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Boris warning on media regulation
The UK should not be heading in the opposite direction to many countries with tougher media regulation, Boris Johnson has said ahead of Lord Justice Leveson's report in to Press standards.
The London Mayor said that at a time when developing nations such as India were allowing their Press greater freedoms, it was wrong to bring in statutory regulation of the Press.
Speaking to BBC Radio 5 Live during a trip to India to promote London businesses, he said: "I am a bit nervous we are heading in the opposite direction to many other countries in the world which are liberating their Press and allowing free speech, and I think statutory regulation is not something that I would support.
"What are the attractions to London as an international investor? What makes it a great place to live? It's because you have a stable system where it is very largely uncorrupt. I can tell you that compared with most other jurisdictions in the world, we have a political system that is largely free of financial corruption and bribery.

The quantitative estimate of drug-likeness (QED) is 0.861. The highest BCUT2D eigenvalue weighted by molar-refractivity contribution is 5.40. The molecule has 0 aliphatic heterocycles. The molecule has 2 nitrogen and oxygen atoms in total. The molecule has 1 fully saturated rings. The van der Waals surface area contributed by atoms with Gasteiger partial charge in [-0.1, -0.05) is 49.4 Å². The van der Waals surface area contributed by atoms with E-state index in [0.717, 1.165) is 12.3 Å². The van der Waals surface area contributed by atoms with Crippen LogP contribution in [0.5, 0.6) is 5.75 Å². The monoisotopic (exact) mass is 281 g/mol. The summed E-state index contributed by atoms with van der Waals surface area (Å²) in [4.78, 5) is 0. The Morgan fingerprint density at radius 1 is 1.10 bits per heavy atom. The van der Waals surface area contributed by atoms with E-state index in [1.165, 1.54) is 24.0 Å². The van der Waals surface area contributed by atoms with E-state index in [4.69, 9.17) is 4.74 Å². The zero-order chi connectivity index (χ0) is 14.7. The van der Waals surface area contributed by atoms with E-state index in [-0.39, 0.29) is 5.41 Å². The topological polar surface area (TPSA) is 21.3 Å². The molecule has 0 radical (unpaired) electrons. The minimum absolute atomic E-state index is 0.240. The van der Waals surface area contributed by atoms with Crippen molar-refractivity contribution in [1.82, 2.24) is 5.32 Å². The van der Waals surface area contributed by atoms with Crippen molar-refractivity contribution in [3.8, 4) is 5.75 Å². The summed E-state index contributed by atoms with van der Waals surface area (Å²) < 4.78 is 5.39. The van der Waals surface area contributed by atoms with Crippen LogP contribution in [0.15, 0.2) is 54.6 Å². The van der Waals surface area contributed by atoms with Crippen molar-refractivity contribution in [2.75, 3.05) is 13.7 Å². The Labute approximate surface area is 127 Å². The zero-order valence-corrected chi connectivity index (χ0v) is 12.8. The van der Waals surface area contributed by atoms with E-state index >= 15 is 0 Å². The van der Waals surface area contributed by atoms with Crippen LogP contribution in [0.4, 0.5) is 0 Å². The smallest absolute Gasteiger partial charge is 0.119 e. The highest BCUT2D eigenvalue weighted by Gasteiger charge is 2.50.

"I think it is very largely because we have a pretty, uninhibited, vociferous and exuberant media that gets on and turns over all sorts of flat rocks. If you go around sterilising, pasteurising and homogenising the media you will have a bad effect on our democracy."
His comments came as William Hague said future regulation of the press should "err on the side of freedom", William Hague has warned, before Lord Justice Leveson's eagerly-anticipated reform proposals.
The Foreign Secretary said he was a "big supporter of press freedom" but stressed that he wanted to read the Leveson report before giving his verdict on it.
He dismissed suggestions that Prime Minister David Cameron had already made up his mind to reject state regulation, pointing out that "none of us" had yet seen Lord Justice Leveson's recommendations which are to be published on Thursday.
"Although I'm a big supporter of the freedom of the press, I'm also a big supporter of actually reading something before you pronounce on it," he told BBC1's Andrew Marr Show.
"We will have to do that, but in my case, from the philosophical viewpoint that you have to err on the side of freedom."